Joel Best, the author of Social Problems, discusses how taking a social constructionist approach to the social problems course keeps it timely—even during a pandemic.
Norton Sociology: We’re having this conversation as the fall semester is beginning. It’s been a crazy year, not just with many college classes being forced online, but with a pandemic, an economic slowdown, and widespread protests. How does a social problems course help students think through these big issues?
Joel Best: I think it all depends on how the course is taught. Traditional social problems textbooks and the courses built around them offer what I think of as a forced march through a series of topics—crime, racism, aging, and so on. That approach isn’t particularly nimble; in any given semester, some topics may seem much more relevant than others. Discussions about racism may be very much in today’s news, but most of the topics covered in the crime and aging chapters won’t seem all that timely. I don’t know if any of the traditional textbooks has a chapter on pandemics.
In contrast, I teach my social problems course using a constructionist approach. That is, I try to depict the process by which social problems emerge and evolve. In my course, as well as in my book Social Problems, I seek to give students a set of tools that they can use to analyze any and all social problems, including those new issues that textbook authors could not foresee. This is an approach that is always timely. If we suddenly find ourselves facing a pandemic, if unemployment suddenly booms, if there is a sudden increase in protests about police violence, if people are debating whether schools should reopen—whatever topic suddenly seizes our attention, the constructionist framework can be used to understand what’s happening.
That being said, timeliness is still an important factor when I put together my course materials. I find that I am constantly altering my course (and consequently, the book) to take into account current trends and keep things up to date. In particular, for the fourth edition of the book I revised the chapters on public opinion and the media to take into account the growing importance of social media, the shift away from print to electronic media, and other changes in our social landscape. Moreover, I try to include lots of examples—in the chapters, in the boxes that summarize recent research findings, and in the longer case studies at the end of most chapters. These are intended to be as timely as a printed textbook can be, so I revise almost all of them for each new edition. These examples allow students to watch me applying the constructionist model to reasonably recent events. This makes it easier for readers to grasp how they might apply this approach to today’s news—and tomorrow’s.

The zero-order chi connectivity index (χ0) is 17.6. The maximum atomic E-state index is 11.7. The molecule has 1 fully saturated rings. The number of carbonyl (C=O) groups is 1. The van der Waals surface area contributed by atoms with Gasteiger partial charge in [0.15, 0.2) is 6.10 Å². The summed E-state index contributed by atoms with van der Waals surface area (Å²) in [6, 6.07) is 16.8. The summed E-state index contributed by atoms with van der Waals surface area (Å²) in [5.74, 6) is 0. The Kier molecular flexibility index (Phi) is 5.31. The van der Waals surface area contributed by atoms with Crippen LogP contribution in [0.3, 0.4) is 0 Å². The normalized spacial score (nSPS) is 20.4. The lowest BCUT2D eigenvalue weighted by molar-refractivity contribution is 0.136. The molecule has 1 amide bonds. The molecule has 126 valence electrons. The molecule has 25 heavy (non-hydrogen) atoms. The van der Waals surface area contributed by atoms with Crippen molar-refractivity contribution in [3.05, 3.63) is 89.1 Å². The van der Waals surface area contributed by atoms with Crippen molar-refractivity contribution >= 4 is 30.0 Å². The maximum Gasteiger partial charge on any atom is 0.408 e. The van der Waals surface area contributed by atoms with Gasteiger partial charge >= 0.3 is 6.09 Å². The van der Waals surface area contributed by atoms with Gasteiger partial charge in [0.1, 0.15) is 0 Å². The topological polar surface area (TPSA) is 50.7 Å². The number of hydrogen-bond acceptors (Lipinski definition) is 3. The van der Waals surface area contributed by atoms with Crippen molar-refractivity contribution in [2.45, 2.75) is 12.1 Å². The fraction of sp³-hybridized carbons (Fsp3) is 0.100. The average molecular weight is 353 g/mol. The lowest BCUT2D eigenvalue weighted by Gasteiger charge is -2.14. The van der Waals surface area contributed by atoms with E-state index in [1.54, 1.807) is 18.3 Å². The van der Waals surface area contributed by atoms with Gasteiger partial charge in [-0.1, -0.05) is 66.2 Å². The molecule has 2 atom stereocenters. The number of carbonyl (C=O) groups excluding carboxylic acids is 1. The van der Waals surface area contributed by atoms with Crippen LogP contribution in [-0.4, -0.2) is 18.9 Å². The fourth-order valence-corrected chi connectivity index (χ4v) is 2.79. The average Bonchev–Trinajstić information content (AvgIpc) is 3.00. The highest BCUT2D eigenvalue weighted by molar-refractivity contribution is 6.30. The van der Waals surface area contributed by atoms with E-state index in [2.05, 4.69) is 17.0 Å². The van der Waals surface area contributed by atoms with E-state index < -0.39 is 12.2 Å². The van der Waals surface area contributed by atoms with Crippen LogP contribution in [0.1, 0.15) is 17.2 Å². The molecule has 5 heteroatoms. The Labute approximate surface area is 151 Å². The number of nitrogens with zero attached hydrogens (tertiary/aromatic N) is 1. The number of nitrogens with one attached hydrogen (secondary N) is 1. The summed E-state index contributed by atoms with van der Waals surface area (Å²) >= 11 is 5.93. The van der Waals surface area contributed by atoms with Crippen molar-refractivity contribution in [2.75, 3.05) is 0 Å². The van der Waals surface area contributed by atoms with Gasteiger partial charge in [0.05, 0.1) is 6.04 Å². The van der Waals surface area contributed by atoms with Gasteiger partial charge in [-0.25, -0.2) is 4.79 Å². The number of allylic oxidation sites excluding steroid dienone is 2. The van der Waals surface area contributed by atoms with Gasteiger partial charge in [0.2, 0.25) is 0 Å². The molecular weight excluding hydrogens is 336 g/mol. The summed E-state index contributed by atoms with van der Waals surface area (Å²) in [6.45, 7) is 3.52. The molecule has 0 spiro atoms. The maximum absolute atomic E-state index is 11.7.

Norton Sociology: So what might a constructionist social problems class address this semester? Next year?
Joel Best: Well, first, I think it needs to explain the constructionist concepts, to provide a framework for thinking about specific issues. Right now, we seem bombarded by social problems claims. You shouldn’t think of COVID-19 as a social problem—there are dozens, maybe hundreds of different social problems claims related to the pandemic. Similarly—and of course this is older news—racism isn’t one social problem; it manifests itself in myriad ways. (And notice the intersections between the pandemic, race, and let’s add class. Poor African-American and Hispanic people are more likely to get sick, and to die if they are sick. They are more likely to be unemployed, and to experience severe stresses caused by the pandemic and the policies designed to deal with it. And so on.) Each of these social problems—each specific claim—must compete for our attention at a time when there are countless other claims demanding to be heard. No class is going to be able to examine all of these claims. I think the best approach is to select examples and explore them, not just in order to understand the details of those social problems, but to teach students how they can apply the constructionist approach to the problems that interest them. The good news is that there can’t be many indifferent people; pretty much everybody should have at least one social problem on their mind, and they should see the usefulness of thinking about its construction. This should an exciting time to study social problems.
Norton Sociology: How can we examine COVID-19 from a social constructionist perspective?
Joel Best: My course, and also my book, is organized around a model of the social problems process with six stages: claimsmaking, media coverage, public reactions, policymaking, social problems work, and policy outcomes. COVID-19 is relevant to each of these topics, and I go into further detail in the supplement posted on Norton’s website, but one example of how we can examine the pandemic from a constructionist perspective is “claimsmaking.”
I have already suggested that it is possible to identify all manner of coronavirus claims. The roles of claimsmakers are also interesting. Activists have played a relatively small role—at least in the early months of the crisis. To be sure, existing social movement organizations claim that the epidemic reaffirms the importance of their cause (such as social justice), but no one has been able to assume ownership of the problem (probably because there are actually so many problems being constructed). Instead, COVID-19 has highlighted the roles of officials and experts in giving shape to the issues.
Want to learn more about Joel’s constructionist perspective on the COVID-19 outbreak? Click here to watch a video and download the supplement to his textbook.